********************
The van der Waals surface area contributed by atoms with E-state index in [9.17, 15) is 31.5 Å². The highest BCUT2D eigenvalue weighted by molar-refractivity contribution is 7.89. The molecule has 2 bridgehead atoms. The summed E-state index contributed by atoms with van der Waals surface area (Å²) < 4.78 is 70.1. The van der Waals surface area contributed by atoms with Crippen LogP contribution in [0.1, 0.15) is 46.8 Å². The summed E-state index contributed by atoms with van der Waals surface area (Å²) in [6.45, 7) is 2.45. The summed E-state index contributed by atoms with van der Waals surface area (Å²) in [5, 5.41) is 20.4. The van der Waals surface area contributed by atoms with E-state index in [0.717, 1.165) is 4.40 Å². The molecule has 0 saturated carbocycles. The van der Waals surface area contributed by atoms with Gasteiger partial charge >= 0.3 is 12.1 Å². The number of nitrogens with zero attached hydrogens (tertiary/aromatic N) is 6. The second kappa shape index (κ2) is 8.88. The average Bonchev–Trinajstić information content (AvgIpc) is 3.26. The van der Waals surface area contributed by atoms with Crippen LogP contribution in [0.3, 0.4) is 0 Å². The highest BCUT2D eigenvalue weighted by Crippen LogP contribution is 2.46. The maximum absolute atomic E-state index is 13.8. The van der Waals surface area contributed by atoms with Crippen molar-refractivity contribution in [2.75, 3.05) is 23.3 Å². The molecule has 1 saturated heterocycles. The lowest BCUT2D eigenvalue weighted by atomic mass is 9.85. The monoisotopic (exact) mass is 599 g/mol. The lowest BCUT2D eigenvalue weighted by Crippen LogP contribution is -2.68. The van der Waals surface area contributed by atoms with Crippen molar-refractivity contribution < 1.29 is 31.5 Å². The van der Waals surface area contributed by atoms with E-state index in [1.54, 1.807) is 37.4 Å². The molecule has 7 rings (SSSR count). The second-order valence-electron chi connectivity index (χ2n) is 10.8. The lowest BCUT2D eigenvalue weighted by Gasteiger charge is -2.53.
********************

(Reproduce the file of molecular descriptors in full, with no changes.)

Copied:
The van der Waals surface area contributed by atoms with E-state index in [9.17, 15) is 31.5 Å². The highest BCUT2D eigenvalue weighted by molar-refractivity contribution is 7.89. The molecule has 2 bridgehead atoms. The summed E-state index contributed by atoms with van der Waals surface area (Å²) < 4.78 is 70.1. The van der Waals surface area contributed by atoms with Crippen LogP contribution in [0.1, 0.15) is 46.8 Å². The summed E-state index contributed by atoms with van der Waals surface area (Å²) in [6.45, 7) is 2.45. The summed E-state index contributed by atoms with van der Waals surface area (Å²) in [5, 5.41) is 20.4. The van der Waals surface area contributed by atoms with E-state index in [0.717, 1.165) is 4.40 Å². The molecule has 0 saturated carbocycles. The van der Waals surface area contributed by atoms with Gasteiger partial charge >= 0.3 is 12.1 Å². The number of nitrogens with zero attached hydrogens (tertiary/aromatic N) is 6. The second kappa shape index (κ2) is 8.88. The average Bonchev–Trinajstić information content (AvgIpc) is 3.26. The van der Waals surface area contributed by atoms with Crippen LogP contribution in [0.3, 0.4) is 0 Å². The highest BCUT2D eigenvalue weighted by Crippen LogP contribution is 2.46. The maximum absolute atomic E-state index is 13.8. The van der Waals surface area contributed by atoms with Crippen molar-refractivity contribution in [2.75, 3.05) is 23.3 Å². The molecule has 1 saturated heterocycles. The lowest BCUT2D eigenvalue weighted by atomic mass is 9.85. The monoisotopic (exact) mass is 599 g/mol. The lowest BCUT2D eigenvalue weighted by Crippen LogP contribution is -2.68. The van der Waals surface area contributed by atoms with Crippen molar-refractivity contribution < 1.29 is 31.5 Å². The van der Waals surface area contributed by atoms with E-state index in [1.54, 1.807) is 37.4 Å². The molecule has 7 rings (SSSR count). The second-order valence-electron chi connectivity index (χ2n) is 10.8. The lowest BCUT2D eigenvalue weighted by Gasteiger charge is -2.53.